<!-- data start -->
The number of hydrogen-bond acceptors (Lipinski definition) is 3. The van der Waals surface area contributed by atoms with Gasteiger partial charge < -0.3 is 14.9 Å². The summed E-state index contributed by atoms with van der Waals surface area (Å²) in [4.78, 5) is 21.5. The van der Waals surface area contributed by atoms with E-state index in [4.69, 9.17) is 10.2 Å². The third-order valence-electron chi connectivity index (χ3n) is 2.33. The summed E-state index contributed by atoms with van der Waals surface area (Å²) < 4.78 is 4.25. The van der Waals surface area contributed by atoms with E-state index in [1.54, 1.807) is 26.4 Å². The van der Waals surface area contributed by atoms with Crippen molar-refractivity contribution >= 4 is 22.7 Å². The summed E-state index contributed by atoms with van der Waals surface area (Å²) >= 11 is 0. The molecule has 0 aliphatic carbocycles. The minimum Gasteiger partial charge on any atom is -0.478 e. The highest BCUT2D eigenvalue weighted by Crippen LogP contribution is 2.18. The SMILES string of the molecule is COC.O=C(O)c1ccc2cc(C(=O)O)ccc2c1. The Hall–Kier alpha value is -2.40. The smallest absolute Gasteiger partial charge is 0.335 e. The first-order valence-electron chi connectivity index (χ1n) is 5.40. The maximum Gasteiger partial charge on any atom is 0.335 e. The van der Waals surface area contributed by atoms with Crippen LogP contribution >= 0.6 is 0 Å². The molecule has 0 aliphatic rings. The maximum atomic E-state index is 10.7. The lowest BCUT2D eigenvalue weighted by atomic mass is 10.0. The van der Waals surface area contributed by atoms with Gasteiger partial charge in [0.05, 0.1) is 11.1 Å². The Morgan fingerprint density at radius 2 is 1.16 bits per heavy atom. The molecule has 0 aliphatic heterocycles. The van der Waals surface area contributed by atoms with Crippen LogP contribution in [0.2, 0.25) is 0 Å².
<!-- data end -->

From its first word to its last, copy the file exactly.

The number of hydrogen-bond acceptors (Lipinski definition) is 3. The van der Waals surface area contributed by atoms with Gasteiger partial charge < -0.3 is 14.9 Å². The summed E-state index contributed by atoms with van der Waals surface area (Å²) in [4.78, 5) is 21.5. The van der Waals surface area contributed by atoms with E-state index in [4.69, 9.17) is 10.2 Å². The third-order valence-electron chi connectivity index (χ3n) is 2.33. The summed E-state index contributed by atoms with van der Waals surface area (Å²) < 4.78 is 4.25. The van der Waals surface area contributed by atoms with E-state index in [1.54, 1.807) is 26.4 Å². The van der Waals surface area contributed by atoms with Crippen molar-refractivity contribution >= 4 is 22.7 Å². The summed E-state index contributed by atoms with van der Waals surface area (Å²) >= 11 is 0. The molecule has 0 aliphatic carbocycles. The minimum Gasteiger partial charge on any atom is -0.478 e. The highest BCUT2D eigenvalue weighted by Crippen LogP contribution is 2.18. The SMILES string of the molecule is COC.O=C(O)c1ccc2cc(C(=O)O)ccc2c1. The Hall–Kier alpha value is -2.40. The smallest absolute Gasteiger partial charge is 0.335 e. The first-order valence-electron chi connectivity index (χ1n) is 5.40. The maximum Gasteiger partial charge on any atom is 0.335 e. The van der Waals surface area contributed by atoms with Crippen LogP contribution >= 0.6 is 0 Å². The molecule has 0 aliphatic rings. The maximum atomic E-state index is 10.7. The lowest BCUT2D eigenvalue weighted by atomic mass is 10.0. The van der Waals surface area contributed by atoms with Gasteiger partial charge in [0.05, 0.1) is 11.1 Å². The Morgan fingerprint density at radius 2 is 1.16 bits per heavy atom. The molecule has 0 aliphatic heterocycles. The van der Waals surface area contributed by atoms with Crippen LogP contribution in [0.2, 0.25) is 0 Å².